Module 6: The Biological Environment
This module describes the dynamics of ecological systems. A historic view that the natural world is infinitely bountiful is modified by the knowledge that some ecosystems may be approaching their limits. It outlines human and non-human factors that change or damage biological environments. Revised August 2020
Module 7: Rural Communities
Rural communities have become more diverse. This module invites local research and urges students to explore the values underlying their activities, the historical background and to consider some current initiatives. (Module is from a UK Context)
Module 8: The Church in the Countryside
This module looks at Christian work and worship in the countryside, including Celtic spirituality, monastic communities, and church structures. It studies the function of holy places, rites of passage and the role of ministers – both ordained and lay volunteers, facing difficult challenges of finances and deployment. (Module is from a UK Context and is flagged for updating)
Module 9: Theologies of the Relationship between Humanity, Nature and God
This module gives a short introduction to ecotheology, covering the human relationship with the natural world. The aim is to identify theological threads which can be woven into your studies as you progress with the course. (Alternative Compulsory Module) Revised June 2020[Module 9 was formerly ‘Rural and Environmental Theology’ which had a UK emphasis]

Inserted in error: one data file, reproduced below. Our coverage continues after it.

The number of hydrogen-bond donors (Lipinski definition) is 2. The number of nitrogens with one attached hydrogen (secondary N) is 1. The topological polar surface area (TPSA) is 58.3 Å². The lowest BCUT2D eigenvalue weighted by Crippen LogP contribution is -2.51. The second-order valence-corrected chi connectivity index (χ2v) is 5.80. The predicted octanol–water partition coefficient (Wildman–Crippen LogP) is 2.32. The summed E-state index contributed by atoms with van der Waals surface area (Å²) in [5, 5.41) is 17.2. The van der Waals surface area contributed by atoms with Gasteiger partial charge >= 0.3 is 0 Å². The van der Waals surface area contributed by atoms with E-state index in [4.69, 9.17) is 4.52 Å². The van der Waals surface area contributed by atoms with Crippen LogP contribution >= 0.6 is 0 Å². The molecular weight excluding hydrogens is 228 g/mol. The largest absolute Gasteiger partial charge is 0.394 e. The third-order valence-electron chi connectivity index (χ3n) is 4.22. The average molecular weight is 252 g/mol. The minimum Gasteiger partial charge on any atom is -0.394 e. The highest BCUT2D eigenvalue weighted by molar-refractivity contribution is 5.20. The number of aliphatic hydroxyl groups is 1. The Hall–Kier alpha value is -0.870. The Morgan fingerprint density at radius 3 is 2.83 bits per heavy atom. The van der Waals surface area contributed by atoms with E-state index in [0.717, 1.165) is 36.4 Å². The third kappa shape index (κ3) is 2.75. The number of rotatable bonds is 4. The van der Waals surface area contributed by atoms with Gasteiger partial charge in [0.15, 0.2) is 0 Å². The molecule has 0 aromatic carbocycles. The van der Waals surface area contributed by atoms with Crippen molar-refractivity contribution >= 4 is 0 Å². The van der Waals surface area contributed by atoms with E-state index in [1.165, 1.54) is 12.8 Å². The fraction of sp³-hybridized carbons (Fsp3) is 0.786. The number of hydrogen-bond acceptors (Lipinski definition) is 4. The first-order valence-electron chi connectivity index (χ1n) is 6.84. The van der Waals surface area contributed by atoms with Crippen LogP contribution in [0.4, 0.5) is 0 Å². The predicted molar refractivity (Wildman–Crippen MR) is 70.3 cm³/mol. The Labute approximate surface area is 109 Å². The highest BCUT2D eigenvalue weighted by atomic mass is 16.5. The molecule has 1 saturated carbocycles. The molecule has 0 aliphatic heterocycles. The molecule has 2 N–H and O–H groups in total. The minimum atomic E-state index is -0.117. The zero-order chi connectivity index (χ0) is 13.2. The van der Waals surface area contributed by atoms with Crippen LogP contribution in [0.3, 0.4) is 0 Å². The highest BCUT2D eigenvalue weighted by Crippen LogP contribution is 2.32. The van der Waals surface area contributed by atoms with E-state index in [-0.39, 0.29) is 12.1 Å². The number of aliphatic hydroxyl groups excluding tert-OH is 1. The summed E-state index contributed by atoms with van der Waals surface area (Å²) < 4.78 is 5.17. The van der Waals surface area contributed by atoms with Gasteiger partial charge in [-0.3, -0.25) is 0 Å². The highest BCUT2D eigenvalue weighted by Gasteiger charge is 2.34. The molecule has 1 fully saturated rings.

Module 10: Atmospheric Carbon Dioxide Stabilization, Energy and Climate
This module describes the likely climate changes, and their impacts, over the 21st Century. In particular, it focuses on the control of greenhouse gas emissions, which are the subject of intense international negotiations. (Module 5 is a prerequisite for this module).
Module 11: An Introduction to Biodiversity
Looks at why we should protect biodiversity; the religious mandate for conserving biodiversity; what is happening and why; and solutions. Revised July 2020
Module 12: An Introduction to Environmental Ethics
This module will introduce you to ethics, then look at secular and Christian environmental ethics. Finally, it considers how this all works out in practice. The module is based on the Grove booklet of the same name by Martin and Margot Hodson. (Alternative Compulsory Module) New Module December 2018
Cost is £900 in total, which includes two residential weekends, payable in two annual instalments We encourage students to seek support from their church or denomination or government provision. CRES has a small bursary fund. Please contact us if you feel this might be helpful. If you wish to enrol then go to the Application Forms page and follow the instructions.
NOTE: The cost of the course increased to £900 in total (two annual instalments of £450) for enrolments received after 1st January 2020.
FOR THE DURATION OF THE CORONAVIRUS CRISIS WE ARE ONLY ACCEPTING ELECTRONIC PAYMENTS (Thanks for your understanding!)